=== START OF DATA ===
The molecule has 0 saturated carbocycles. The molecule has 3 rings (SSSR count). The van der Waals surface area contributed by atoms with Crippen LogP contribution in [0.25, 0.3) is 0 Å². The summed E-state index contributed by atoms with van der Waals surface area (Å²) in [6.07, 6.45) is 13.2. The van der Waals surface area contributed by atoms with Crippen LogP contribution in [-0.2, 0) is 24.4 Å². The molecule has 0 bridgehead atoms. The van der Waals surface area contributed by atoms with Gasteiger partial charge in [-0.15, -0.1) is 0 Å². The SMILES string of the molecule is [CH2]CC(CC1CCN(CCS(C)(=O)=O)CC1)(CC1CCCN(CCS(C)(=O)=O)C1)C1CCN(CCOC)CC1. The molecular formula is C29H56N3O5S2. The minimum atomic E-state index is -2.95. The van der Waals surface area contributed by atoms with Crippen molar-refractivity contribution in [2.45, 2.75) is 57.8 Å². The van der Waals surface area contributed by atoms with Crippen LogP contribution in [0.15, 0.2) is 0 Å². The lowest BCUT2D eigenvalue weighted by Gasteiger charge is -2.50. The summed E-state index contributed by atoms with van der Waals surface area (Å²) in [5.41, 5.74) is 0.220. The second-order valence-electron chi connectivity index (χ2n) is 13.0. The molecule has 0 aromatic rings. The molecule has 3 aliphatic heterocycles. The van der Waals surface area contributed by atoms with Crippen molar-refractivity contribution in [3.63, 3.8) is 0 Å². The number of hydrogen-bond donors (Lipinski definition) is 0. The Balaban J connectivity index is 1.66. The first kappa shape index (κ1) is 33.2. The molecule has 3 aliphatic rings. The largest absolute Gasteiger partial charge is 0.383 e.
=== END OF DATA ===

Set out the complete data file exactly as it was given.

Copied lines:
The molecule has 0 saturated carbocycles. The molecule has 3 rings (SSSR count). The van der Waals surface area contributed by atoms with Crippen LogP contribution in [0.25, 0.3) is 0 Å². The summed E-state index contributed by atoms with van der Waals surface area (Å²) in [6.07, 6.45) is 13.2. The van der Waals surface area contributed by atoms with Crippen LogP contribution in [-0.2, 0) is 24.4 Å². The molecule has 0 bridgehead atoms. The van der Waals surface area contributed by atoms with Gasteiger partial charge in [-0.15, -0.1) is 0 Å². The SMILES string of the molecule is [CH2]CC(CC1CCN(CCS(C)(=O)=O)CC1)(CC1CCCN(CCS(C)(=O)=O)C1)C1CCN(CCOC)CC1. The molecular formula is C29H56N3O5S2. The minimum atomic E-state index is -2.95. The van der Waals surface area contributed by atoms with Crippen molar-refractivity contribution in [2.45, 2.75) is 57.8 Å². The van der Waals surface area contributed by atoms with Crippen LogP contribution in [0.15, 0.2) is 0 Å². The lowest BCUT2D eigenvalue weighted by Gasteiger charge is -2.50. The summed E-state index contributed by atoms with van der Waals surface area (Å²) in [5.41, 5.74) is 0.220. The second-order valence-electron chi connectivity index (χ2n) is 13.0. The molecule has 0 aromatic rings. The molecule has 3 aliphatic heterocycles. The van der Waals surface area contributed by atoms with Crippen molar-refractivity contribution in [3.63, 3.8) is 0 Å². The number of hydrogen-bond donors (Lipinski definition) is 0. The Balaban J connectivity index is 1.66. The first kappa shape index (κ1) is 33.2. The molecule has 3 aliphatic rings. The largest absolute Gasteiger partial charge is 0.383 e.